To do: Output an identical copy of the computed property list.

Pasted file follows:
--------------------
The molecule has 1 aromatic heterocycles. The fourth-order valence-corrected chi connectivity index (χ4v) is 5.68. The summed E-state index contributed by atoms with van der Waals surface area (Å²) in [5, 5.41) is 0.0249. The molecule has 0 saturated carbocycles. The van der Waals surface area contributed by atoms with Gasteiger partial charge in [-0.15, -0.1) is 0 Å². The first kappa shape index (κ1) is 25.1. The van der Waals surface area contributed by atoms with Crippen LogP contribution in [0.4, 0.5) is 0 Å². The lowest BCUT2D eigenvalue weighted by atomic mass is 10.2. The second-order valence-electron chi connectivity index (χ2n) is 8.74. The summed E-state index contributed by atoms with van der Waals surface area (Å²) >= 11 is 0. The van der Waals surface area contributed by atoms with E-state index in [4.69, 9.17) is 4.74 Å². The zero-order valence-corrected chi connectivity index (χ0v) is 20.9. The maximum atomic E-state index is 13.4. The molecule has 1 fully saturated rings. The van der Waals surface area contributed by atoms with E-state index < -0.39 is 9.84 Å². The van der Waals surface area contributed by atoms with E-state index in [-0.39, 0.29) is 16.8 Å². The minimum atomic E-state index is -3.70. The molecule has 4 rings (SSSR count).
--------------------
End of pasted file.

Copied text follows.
The molecule has 1 aromatic heterocycles. The fourth-order valence-corrected chi connectivity index (χ4v) is 5.68. The summed E-state index contributed by atoms with van der Waals surface area (Å²) in [5, 5.41) is 0.0249. The molecule has 0 saturated carbocycles. The van der Waals surface area contributed by atoms with Gasteiger partial charge in [-0.15, -0.1) is 0 Å². The first kappa shape index (κ1) is 25.1. The van der Waals surface area contributed by atoms with Crippen LogP contribution in [0.4, 0.5) is 0 Å². The lowest BCUT2D eigenvalue weighted by atomic mass is 10.2. The second-order valence-electron chi connectivity index (χ2n) is 8.74. The summed E-state index contributed by atoms with van der Waals surface area (Å²) >= 11 is 0. The van der Waals surface area contributed by atoms with E-state index in [4.69, 9.17) is 4.74 Å². The zero-order valence-corrected chi connectivity index (χ0v) is 20.9. The maximum atomic E-state index is 13.4. The molecule has 1 fully saturated rings. The van der Waals surface area contributed by atoms with E-state index < -0.39 is 9.84 Å². The van der Waals surface area contributed by atoms with E-state index in [-0.39, 0.29) is 16.8 Å². The minimum atomic E-state index is -3.70. The molecule has 4 rings (SSSR count).